Debut author Erin Bow’s Plain Kateis a joy. Kate is a likeable, charming girl whose plight pulls at your heartstrings and whose courage inspires you.  Even though she’s faced with seemingly insurmountable obstacles, she remains resolute and steadfast in her determination to keep moving forward in hopes of finding a place to belong. Plain Kate is the only child of her town’s master carver; she’s held a blade since before she could walk and her skill with carving sometimes earns the suspicion of her town.  They say she’s got a “witch’s blade” and her charms and carvings are magic.  That’s a dangerous rumor in Kate’s world,Read More →

What impact, if any, does access to print material have on our children’s reading? In an unprecedented, near- exhaustive search uncovering 11,000 reports and analyzing 108 of the most relevant studies, children’s book lending and ownership programs were shown to have positive behavioral, educational, and psychological outcomes. The study, “Children’s Access to Print Material and Education-Related Outcomes,” was commissioned by Reading Is Fundamental (RIF) and conducted by Learning Point Associates, a nonprofit education research and consulting organization and affiliate of American Institutes for Research (AIR). Read more about the study at RIF’s Literacy Issues page.Read More →

When I started Ellen Potter’s latest,The Kneeboy Boy, I felt an immediate kinship to the much beloved Lemony Snicket Series of Unfortunate Events.   There’s a witty, dark absurdity to the narrator (one of the Hardscrabble children, but you have to guess which), a quirky, likeable trio of siblings, and a mystery full of kooky, slightly off-center characters that combine into an enjoyable and engaging read.  The three Hardscrabble siblings: shy, mute Otto, take-charge Lucia, and clever Max, are the misfits in the their small English town.  Their lives were turned upside down years ago when their mother disappeared under suspicious circumstances. Ever since, the whole town has shunned them, althoughRead More →

School Library Journal’s  Debra Lau Whelan (September 30, 2010) reports: If you’re excited—or confused—about the future of ebooks but don’t know which ereader to buy or the role of digital books in your school, you’re not alone. These issues, along with ways to incorporate ebooks into lessons and present them to students in a cohesive way were among the compelling issues explored yesterday during “Ebooks: Libraries at the Tipping Point,” the first virtual summit brought to you by School Library Journal and Library Journal. Read the entire SLJ articleRead More →

Check out this review of Behemoth by Scott Westerfeld from “I realized today that there is no main antagonist in the Leviathan/Behemoth series. It’s straight character vs. self and character vs. society. I wonder if that’s why students don’t quite get into the action. The only complaint I’ve received is that there’s so much focus on the history and not on excitement. The “focus on history” comment is an interesting one, considering the book is about giant flying whales and steam-powered mechs. Behemoth is a great sequel to Leviathan. It continues documenting the travels of the airship crew as they delve into the Ottoman Empire.Read More →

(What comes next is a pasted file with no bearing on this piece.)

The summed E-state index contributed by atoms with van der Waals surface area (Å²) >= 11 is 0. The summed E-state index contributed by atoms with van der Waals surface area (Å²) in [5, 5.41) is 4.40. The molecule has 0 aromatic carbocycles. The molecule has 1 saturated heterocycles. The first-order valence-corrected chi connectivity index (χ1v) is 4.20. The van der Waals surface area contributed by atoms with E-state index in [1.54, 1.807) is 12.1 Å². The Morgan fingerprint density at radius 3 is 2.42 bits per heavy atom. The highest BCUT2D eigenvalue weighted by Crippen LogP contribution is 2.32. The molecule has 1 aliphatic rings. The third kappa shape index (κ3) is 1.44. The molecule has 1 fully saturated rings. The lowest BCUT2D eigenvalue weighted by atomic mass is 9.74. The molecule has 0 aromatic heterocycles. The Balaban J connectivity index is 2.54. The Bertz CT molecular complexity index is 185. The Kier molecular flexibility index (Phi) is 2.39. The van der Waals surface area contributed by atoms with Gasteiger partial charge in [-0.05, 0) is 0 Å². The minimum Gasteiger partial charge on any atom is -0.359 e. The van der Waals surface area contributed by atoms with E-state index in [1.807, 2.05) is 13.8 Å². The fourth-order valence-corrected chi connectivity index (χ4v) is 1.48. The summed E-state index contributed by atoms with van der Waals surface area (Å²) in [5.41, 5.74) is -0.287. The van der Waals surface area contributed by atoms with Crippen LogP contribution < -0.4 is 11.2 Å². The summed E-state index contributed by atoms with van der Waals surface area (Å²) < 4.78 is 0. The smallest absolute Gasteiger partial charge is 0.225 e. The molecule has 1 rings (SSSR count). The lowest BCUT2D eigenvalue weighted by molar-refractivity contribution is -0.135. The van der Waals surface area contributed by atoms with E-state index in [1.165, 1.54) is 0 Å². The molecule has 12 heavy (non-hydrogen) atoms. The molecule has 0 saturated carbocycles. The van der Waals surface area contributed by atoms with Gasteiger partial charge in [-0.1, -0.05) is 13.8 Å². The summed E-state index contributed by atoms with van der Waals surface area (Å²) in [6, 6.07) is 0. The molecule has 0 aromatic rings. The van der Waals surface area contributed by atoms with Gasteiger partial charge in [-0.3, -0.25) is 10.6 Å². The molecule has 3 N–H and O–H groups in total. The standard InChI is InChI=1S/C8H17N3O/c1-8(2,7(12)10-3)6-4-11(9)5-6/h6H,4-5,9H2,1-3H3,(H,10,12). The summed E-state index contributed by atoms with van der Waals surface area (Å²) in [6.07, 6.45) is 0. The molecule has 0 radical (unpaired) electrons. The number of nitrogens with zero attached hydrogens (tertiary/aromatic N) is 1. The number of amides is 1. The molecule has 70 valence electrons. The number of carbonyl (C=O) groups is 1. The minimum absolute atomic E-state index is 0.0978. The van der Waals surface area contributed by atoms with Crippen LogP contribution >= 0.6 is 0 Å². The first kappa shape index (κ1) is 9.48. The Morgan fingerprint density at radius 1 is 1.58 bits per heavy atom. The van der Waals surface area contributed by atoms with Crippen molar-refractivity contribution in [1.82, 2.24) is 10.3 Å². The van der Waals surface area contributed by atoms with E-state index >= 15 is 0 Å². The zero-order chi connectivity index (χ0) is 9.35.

The events and grief of September 11, 2001, will be explored in fiction for many years to come as our nation continues to work through the most profound, gut-wrenching event of our times.  It’s no surprise, then, that 9/11 will also have continuing impact on Young Adult fiction, even though today’s teens were in elementary school at the time.  Virgin Territory, James Lecesne’s next novel after Absolute Brightness, is in its own way a post-9/11 recovery novel.  15 year old Dylan and his dad have lived in the small town of Jupiter, Florida for the past 9 years.  Still feeling like an emotional and physical outsider, DylanRead More →

15 year old Pearl lives with her recently divorced mother on her uncle’s sprawling California avocado farm.  Uncle Hoyt routinely hires migrant labor to work in the groves and until the day when Pearl notices beautiful, mysterious, quiet Amiel, she’d never thought twice about the undocumented migrant workers’ plight.  But something about shy Amiel speaks to Pearl: he’s beautiful, of course, but there’s more; he’s mute due to a tragic accident in his past, he seems vulnerable and kind, and he’s very reluctant to open up to her overtures of friendship.  Pearl finds herself drawn repeatedly to the quiet bend in the river after she discovers Amiel’s small campsite where he’s beenRead More →